L  e  n  s  V  i  e  w  s

A view on Blu-ray and DVD video by Leonard Norwitz


Introduction: I first noticed that some movies were actually "films" back around 1960 when I saw Seven Samurai (in the then popular truncated version), La Strada and The Third Man for the first time. American classics were a later and happy discovery.

My earliest teacher in Aesthetics was Alexander Sesonske, who encouraged the comparison of unlike objects. He opened my mind to the study of art in a broader sense, rather than of technique or the gratification of instantaneous events. My take on video, or audio for that matter – about which I feel more competent – is not particularly technical. Rather it is aesthetic, perceptual, psychological and strongly influenced by temporal considerations in much the same way as music. I hope you will find my musings entertaining and informative, fun, interactive and very much a work in progress.

The LensView Home Theatre:




The Women [Blu-ray]


(Diane English, 2008)






Review by Leonard Norwitz



Theatrical: Picturehouse, Inferno & Double Edge Entertainment

Blu-ray: Warner Home Video



Region: All

Runtime: 114 min


Size: 25 GB

Case: Standard Blu-ray case w/ slipcover

Release date: December 23, 2008



Aspect ratio: 1.85:1

Resolution: 1080p

Video codec: VC-1



English Dolby Digital 5.1






• The Women: The Legacy (18:46)

• The Women Behind The Women (18:44)

• Additional Scenes



The Film: 3
It would be so easy to jump on the bandwagon of those who trash this movie, especially in comparison to the MGM's 1939 film version. But I figure: enough is enough, so I shall content myself with a garbage pail with just two broad observations: Somehow, Diane English, Emmy Award winning writer for Murphy Brown (1989), managed to create a movie utterly devoid of edge. Even the MGM movie, hot on the heels of Clare Boothe Luce's popular play (1936), generally described as social satire, rounded and grounded their movie with lots of family warmth, especially between the mother & daughter's Mary. (I still have to close my eyes and ears for the last thirty seconds.)

But English's "updated" version made sure that women had other things on their minds besides men - careers, body image, empowerment, and true girlfriends forever – that the focus became blunted. And that's being kind. We are to believe that Mary – the character (Meg Ryan), whom we like – is so involved with the insult to her pride that her husband has offered her, so hurt by the loss of the dream of family as she considers the possibility of divorce, that she doesn't have a conversation with her daughter about any of this as it affects her child until 90 minutes into the movie! Or that her daughter is more concerned with her weight than the fact that her parents have just separated! I don't think so – not this mother and this daughter. But this kind of carelessness about character is rampant in this movie – until it all comes crashing into my consciousness, which was half asleep until then, when Mary and Sylvia (Annette Bening) have a staged confrontation for my benefit that devolves into a kiss and makeup exchange of lines long ago rejected by Aaron Sorkin. Who are these women!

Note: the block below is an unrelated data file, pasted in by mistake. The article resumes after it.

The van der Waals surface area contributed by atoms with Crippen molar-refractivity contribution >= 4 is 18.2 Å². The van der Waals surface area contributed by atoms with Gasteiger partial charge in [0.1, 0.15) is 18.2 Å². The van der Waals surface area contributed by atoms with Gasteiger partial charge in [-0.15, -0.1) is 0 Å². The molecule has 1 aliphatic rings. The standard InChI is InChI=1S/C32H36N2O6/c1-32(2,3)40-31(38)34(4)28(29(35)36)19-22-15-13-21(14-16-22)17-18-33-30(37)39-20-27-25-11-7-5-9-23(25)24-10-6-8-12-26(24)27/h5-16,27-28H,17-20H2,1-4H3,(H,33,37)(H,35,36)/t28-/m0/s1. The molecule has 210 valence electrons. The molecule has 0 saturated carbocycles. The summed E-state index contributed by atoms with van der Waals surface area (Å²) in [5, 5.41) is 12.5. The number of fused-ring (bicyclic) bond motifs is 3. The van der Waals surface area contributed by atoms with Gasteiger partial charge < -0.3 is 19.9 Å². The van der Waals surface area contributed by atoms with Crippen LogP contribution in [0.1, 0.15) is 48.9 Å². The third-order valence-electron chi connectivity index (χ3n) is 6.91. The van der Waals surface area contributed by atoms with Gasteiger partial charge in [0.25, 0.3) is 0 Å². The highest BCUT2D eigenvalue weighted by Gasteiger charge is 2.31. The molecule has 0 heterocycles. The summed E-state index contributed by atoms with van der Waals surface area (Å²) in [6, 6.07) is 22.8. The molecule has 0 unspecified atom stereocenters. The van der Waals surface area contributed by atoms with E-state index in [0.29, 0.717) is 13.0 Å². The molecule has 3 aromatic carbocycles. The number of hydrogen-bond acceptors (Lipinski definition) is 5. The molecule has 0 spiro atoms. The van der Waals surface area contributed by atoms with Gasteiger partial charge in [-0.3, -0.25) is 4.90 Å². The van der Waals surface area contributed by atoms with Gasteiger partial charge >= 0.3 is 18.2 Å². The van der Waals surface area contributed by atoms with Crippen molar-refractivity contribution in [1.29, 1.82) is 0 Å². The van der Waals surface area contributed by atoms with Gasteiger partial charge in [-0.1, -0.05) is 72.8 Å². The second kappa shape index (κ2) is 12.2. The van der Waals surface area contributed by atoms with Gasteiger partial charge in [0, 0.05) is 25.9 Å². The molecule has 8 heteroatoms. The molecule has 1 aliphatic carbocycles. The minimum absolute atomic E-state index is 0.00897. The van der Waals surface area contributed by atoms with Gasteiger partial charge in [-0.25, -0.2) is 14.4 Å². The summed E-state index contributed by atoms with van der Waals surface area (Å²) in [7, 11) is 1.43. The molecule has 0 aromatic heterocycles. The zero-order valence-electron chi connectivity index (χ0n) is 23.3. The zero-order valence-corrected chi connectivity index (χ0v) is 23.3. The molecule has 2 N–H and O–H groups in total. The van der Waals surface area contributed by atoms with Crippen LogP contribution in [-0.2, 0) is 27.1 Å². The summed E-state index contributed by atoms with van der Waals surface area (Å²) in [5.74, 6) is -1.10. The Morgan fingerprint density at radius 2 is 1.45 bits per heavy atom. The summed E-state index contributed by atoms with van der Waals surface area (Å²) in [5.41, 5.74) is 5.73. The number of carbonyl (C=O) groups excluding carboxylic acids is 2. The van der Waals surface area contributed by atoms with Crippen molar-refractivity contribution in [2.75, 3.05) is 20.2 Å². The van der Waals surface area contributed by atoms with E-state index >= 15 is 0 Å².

As for Ms. English, the director – O.K. it was her first effort, but, really, Diane! Focus! Focus! If you decide that you're going to expand a world in which women are occupied only with men to a world where women are occupied with other pursuits, then there's no really good reason to exclude men from the script. It was the very narrow focus of preoccupation with men that – in the play and the 1939 movie - made the device of having no visible men clever, funny and rational. Making bad matters worse, if you deepen your camera's focus to take in an entire downtown street and a department store and everywhere else on location to make sure we see no men, then what you have is a planet with no men instead of women with a preoccupation about men. But if there are no men, really, then who are these women talking about? Who are they hurt by? Who fathers their children (all girls, but the last – and what is that supposed to mean!)?

I shall say no more.



Image: 5/7
The first number indicates a relative level of excellence compared to other Blu-ray video discs on a ten-point scale. The second number places this image along the full range of DVD and Blu-ray discs.

The image on this Blu-ray is probably just about what was intended for the theatre: a little saturated with warm tones. Grainy, but no dirt, except as dished, and precious little of that. Sharpness varies, dull and a bit soft: blah and flat – kind of like the movie.














Audio & Music: 6/6
I still can't fathom Warner's unwillingness to use uncompressed audio at all times. It's not just for effects movies, you know. I am usually a big fan of Mark Isham as a film composer, going way back to Never Cry Wolf. But I just don't see what he's doing here.




Operations: 7
There's little to be concerned with. There are few extra features, the menu is straightforward and just as uninteresting.


Extras: 3
As for The Women: The Legacy, I was hoping for more about the play, but it got little more than an honorable mention in this 18-minute tribute to Ms. English's tenacity at realizing a dream she's had on the burner (and that's probably the right word for it) for over ten years. The Women Behind the Women is a curious title for what amounts to a nicely produced video blog by a visiting
young woman to the set.



Bottom line: 3
My advice: Just see the 1939 movie and be done with it. But if you want a good cry, watch the remake afterward and then send Ms. Bening a note of condolence for how Ms. English emasculated her character.

Leonard Norwitz
December 20th, 2008










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